понедельник, 1 октября 2012 г.

Survey develops options to increase residents' access to health insurance - Virgin Islands Daily News

A $1 million federally funded study has come up with severaloptions to extend health insurance coverage to the nearly 25 percentof Virgin Islanders living without it.

The project, funded with a State Planning Grant from the U.S.Department of Health and Human Services to the V.I. EconomicResearch Bureau, initially surveyed the territory's uninsured and isnow looking toward developing options that would increase theiraccess to health insurance.

'We will be looking at long-term strategies,' said Lauritz Mills,director of the Economic Research Bureau.

Although the numbers are better than officials expected, thepercentage of people living without health insurance in theterritory far exceeds the national average, with 24.1 percentreporting they had no insurance at the time of the survey, comparedwith a 17 percent average for the nation as a whole.

The figure for residents who had no health coverage the entireyear is more bleak: 21 percent in the territory, compared with 12.2percent across the nation.

The study came up with three options to increase the number ofinsured in the territory:

- Expand health insurance access to small employers with group-purchasing arrangements or possibly a buy-in to the governmentemployee plan.

Survey results indicated that some of the residents more likelynot to have insurance were those who were self-employed or employedby firms with fewer than 10 workers.

The project report says that some level of local governmentsupport would be required for this option, such as premiumsubsidies, tax credits or legislation changes to enable unrelatedbusiness firms to pool their purchasing power with insuranceunderwriters.

Developing a buy-in provision for small employers into thegovernment employee insurance program is another possibility underthis option, although it would require a way to project annualparticipation and assess the degree of risk.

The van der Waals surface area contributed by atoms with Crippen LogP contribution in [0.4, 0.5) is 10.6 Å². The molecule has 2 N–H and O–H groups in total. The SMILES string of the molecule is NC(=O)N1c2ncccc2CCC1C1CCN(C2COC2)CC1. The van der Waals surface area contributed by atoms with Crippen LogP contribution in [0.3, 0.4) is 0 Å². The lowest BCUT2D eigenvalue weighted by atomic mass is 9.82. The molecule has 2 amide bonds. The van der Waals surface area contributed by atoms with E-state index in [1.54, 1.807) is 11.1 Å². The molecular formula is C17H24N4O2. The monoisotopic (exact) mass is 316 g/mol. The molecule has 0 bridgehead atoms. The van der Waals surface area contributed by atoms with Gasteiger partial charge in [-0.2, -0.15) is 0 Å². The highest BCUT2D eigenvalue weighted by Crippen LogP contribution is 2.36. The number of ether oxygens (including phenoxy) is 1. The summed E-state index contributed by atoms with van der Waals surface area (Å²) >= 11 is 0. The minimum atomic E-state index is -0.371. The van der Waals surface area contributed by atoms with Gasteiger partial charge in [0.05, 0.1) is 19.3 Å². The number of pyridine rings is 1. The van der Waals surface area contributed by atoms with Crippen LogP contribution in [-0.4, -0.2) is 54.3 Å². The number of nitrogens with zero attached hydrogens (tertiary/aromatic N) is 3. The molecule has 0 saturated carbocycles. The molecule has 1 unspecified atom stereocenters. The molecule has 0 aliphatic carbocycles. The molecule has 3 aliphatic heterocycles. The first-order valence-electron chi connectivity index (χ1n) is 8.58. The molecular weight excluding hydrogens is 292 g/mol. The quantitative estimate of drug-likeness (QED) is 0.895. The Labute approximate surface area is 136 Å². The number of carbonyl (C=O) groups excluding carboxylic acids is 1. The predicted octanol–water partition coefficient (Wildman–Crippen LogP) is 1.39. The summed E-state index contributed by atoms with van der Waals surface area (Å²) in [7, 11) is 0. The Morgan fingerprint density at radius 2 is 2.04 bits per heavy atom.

'Nothing in this option assumes that coverage is given for freeto employees or employers. It is designed to find the marginaldollar which will encourage small firms and their employees topurchase health insurance,' the report states.

- Increase individual access to health insurance.

This option is potentially more costly than any program thatdeals directly with employers, according to the report.

One of the possibilities under this option is developing high-risk pools for people who cannot get insurance in other ways. Thecost of coverage in this sort of pool is more expensive because ittends to attract people who are sicker.

Another possibility is to enable individuals to buy into thegovernment employee health insurance program, although the logisticsfor this would be more complex than private-employer participationin the plan.

The final possibility under this option is a health-center prepayplan, where the East End and Frederiksted health centers wouldmarket prepaid service plans for preventive care to small employers.

- Develop a public/private universal coverage program.

This option would bring every person in the territory with anykind of health insurance into a single pool, thereby reducing costs.

'Some of these options have worked in other states,' Mills said.'I am sure that one of these options, or a combination, would workfor us.'

Mills said more studies and number-crunching will be done on theoptions, and an advisory group that comprises a cross-section of thecommunity, from health leaders to members of the AmericanAssociation of Retired Persons, will weigh the results and design aproposal that works for the Virgin Islands.

The findings will be presented to government leaders.

'All we are going to do is recommend. What is done is anothermatter,' Mills said. 'Ultimately, government officials will decidewhich, if any, option we will take.'